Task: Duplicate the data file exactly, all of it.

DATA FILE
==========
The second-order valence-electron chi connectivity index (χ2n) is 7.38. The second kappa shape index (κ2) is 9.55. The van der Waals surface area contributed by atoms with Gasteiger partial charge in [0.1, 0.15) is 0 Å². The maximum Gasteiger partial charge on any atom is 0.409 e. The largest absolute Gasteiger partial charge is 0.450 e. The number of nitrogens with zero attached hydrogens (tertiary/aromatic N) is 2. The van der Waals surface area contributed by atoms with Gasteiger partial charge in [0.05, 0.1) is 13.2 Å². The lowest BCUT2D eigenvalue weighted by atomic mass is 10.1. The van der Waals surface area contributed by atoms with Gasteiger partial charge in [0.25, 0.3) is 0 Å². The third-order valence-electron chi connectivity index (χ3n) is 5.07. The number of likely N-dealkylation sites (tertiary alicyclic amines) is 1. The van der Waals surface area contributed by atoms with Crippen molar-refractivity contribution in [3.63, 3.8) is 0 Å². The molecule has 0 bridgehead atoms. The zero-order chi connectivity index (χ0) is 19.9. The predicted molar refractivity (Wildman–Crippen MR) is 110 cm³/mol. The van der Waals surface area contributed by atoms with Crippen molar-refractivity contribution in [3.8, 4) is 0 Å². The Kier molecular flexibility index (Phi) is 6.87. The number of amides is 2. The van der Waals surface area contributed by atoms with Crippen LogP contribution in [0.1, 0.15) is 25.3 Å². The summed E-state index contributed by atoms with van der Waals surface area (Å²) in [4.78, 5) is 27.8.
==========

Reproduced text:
The second-order valence-electron chi connectivity index (χ2n) is 7.38. The second kappa shape index (κ2) is 9.55. The van der Waals surface area contributed by atoms with Gasteiger partial charge in [0.1, 0.15) is 0 Å². The maximum Gasteiger partial charge on any atom is 0.409 e. The largest absolute Gasteiger partial charge is 0.450 e. The number of nitrogens with zero attached hydrogens (tertiary/aromatic N) is 2. The van der Waals surface area contributed by atoms with Gasteiger partial charge in [0.05, 0.1) is 13.2 Å². The lowest BCUT2D eigenvalue weighted by atomic mass is 10.1. The van der Waals surface area contributed by atoms with Gasteiger partial charge in [0.25, 0.3) is 0 Å². The third-order valence-electron chi connectivity index (χ3n) is 5.07. The number of likely N-dealkylation sites (tertiary alicyclic amines) is 1. The van der Waals surface area contributed by atoms with Crippen molar-refractivity contribution in [3.63, 3.8) is 0 Å². The molecule has 0 bridgehead atoms. The zero-order chi connectivity index (χ0) is 19.9. The predicted molar refractivity (Wildman–Crippen MR) is 110 cm³/mol. The van der Waals surface area contributed by atoms with Crippen molar-refractivity contribution in [3.8, 4) is 0 Å². The Kier molecular flexibility index (Phi) is 6.87. The number of amides is 2. The van der Waals surface area contributed by atoms with Crippen LogP contribution in [0.1, 0.15) is 25.3 Å². The summed E-state index contributed by atoms with van der Waals surface area (Å²) in [4.78, 5) is 27.8.